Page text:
Given the number of high rise buildings currently in the area, it does not make sense to add an additional high rise building, particularly with the ongoing infrastructure issues and limited access points into that section. While rezoning to a low rise building might make sense, a high-rise does not. This is also particularly true given that is does not fit into the redevelopment plan for the area. The site specific to CB1 rezoning makes sense given the current 109th street zoning.

kayla.stan about 2 months ago

Love this proposal.

Jonathan about 2 months ago

I highly support this development - we need to start building density in and around these major central corridors!

Matthew about 2 months ago

it's great

Mariah about 2 months ago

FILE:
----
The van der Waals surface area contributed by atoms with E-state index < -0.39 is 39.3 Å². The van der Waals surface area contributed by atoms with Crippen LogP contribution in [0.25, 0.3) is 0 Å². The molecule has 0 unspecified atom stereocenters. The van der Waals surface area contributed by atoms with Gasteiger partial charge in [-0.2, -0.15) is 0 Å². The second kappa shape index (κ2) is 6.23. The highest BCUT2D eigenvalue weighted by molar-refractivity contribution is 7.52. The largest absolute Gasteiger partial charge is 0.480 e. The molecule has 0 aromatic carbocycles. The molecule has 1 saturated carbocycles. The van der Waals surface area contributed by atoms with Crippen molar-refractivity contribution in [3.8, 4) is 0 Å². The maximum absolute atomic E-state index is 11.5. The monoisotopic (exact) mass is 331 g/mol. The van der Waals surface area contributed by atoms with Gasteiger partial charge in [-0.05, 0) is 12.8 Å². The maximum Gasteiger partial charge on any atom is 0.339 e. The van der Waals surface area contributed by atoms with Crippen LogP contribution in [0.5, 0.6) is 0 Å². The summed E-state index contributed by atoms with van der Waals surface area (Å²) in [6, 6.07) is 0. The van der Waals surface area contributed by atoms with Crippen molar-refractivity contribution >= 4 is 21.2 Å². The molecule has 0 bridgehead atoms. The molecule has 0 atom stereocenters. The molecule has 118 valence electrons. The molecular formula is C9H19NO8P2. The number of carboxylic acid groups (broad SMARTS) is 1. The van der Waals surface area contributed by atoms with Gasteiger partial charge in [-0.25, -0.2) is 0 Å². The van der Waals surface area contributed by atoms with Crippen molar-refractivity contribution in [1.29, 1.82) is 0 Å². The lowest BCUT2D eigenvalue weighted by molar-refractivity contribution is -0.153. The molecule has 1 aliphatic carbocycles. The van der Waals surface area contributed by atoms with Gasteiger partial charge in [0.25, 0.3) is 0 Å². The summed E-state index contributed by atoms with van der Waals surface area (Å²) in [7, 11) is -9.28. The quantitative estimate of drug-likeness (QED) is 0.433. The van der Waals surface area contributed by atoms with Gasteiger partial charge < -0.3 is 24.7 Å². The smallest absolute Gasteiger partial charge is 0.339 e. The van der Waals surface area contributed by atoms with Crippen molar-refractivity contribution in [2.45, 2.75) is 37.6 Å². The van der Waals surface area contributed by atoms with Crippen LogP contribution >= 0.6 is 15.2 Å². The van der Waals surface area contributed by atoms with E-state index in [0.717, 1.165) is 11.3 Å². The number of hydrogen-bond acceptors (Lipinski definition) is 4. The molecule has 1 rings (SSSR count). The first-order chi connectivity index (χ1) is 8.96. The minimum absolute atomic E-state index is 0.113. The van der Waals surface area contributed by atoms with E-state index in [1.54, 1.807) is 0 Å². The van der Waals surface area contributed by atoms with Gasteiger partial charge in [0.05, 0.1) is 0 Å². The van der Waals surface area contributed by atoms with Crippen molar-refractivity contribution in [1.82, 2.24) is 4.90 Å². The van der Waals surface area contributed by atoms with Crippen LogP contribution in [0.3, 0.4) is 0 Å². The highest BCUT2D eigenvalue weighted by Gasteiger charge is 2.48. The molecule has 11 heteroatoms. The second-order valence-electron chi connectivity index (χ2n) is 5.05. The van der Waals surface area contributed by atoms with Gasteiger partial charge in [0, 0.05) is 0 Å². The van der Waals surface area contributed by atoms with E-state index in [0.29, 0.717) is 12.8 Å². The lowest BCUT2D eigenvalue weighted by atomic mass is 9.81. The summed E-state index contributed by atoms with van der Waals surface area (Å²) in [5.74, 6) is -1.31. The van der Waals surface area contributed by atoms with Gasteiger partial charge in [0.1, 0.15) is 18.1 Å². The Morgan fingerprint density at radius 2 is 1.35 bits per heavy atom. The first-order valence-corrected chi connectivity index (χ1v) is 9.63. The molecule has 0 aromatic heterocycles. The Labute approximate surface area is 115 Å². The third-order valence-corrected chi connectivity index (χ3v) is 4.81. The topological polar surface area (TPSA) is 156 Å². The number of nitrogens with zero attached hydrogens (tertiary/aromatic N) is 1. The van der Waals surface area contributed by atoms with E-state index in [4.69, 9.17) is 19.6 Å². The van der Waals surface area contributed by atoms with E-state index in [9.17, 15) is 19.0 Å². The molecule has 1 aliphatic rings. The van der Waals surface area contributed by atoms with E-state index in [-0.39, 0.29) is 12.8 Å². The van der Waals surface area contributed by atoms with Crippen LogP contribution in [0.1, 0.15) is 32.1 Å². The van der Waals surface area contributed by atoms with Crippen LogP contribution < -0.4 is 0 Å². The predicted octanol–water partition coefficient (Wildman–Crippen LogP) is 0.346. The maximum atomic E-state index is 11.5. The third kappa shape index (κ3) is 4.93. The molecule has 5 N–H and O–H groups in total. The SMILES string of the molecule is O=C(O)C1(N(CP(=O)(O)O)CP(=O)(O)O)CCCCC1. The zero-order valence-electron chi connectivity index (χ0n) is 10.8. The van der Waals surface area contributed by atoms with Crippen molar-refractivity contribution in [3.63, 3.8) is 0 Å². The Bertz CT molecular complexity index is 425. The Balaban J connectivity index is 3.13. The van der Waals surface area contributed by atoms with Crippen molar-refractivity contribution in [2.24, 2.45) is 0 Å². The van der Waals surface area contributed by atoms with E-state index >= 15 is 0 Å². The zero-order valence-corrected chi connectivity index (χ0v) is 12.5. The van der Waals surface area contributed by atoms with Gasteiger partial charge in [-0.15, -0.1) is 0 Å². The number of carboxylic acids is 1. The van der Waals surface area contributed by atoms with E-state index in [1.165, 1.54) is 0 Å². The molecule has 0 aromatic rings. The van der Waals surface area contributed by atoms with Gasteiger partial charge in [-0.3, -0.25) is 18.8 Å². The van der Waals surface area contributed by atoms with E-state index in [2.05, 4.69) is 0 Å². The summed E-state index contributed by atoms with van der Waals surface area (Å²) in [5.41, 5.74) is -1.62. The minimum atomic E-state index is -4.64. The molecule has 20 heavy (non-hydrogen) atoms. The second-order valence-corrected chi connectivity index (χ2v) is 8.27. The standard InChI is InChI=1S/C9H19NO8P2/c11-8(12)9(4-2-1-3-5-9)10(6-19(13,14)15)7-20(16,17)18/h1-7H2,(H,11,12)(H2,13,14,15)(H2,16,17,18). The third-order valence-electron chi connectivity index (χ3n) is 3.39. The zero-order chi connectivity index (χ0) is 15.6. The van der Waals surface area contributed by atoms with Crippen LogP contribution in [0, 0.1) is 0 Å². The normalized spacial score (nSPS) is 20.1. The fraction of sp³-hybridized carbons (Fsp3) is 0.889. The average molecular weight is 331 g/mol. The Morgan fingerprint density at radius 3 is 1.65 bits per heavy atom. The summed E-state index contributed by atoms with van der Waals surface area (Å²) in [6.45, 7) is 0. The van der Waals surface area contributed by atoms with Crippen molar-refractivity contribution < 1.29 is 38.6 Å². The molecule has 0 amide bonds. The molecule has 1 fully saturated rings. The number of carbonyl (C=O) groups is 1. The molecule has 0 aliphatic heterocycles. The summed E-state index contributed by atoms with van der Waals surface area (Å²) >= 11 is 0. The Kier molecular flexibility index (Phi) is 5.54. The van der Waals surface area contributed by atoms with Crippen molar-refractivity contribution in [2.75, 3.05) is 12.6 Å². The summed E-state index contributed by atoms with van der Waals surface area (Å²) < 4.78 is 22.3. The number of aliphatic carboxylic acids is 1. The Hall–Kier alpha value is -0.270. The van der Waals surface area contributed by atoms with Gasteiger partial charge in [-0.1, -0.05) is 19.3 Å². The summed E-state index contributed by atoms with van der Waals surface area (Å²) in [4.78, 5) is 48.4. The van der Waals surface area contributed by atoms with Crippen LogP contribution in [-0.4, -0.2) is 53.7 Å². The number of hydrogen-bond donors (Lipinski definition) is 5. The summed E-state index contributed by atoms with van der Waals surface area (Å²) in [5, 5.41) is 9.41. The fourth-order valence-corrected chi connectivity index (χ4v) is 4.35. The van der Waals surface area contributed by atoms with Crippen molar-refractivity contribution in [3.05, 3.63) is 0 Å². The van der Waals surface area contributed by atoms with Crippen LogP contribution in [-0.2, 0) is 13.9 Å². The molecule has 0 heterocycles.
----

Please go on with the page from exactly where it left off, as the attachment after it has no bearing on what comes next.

I think this is a great proposal and look forward to seeing it being built.

Grant about 2 months ago

I fully support this proposed project. The change in height and zoning is a bit of a dramatic step from existing plans, but the great architecture, design and creative re-use of a deeply underutilized lot more than makes up for it. This is adjacent to existing high rise structures and will easily transition to lower intensity development inside the neighbourhood, especially with excellent ground level design and activation that Beljan is known for. Great developer, great project - we are going to need a lot more clever proposals like this to hit our infill targets. This is an excellent step to getting there.

GG about 2 months ago

Really supportive of this plan. The added density will go a long way in helping activate the 109 st. area. Beljan have proven themselves to be catalysts of positive change in our city and I hope that the city is able to support them in that endeavour by approving this project.

Aaron Lloyd about 2 months ago

I like the potential for this and the revitalization of that area.

Scott about 2 months ago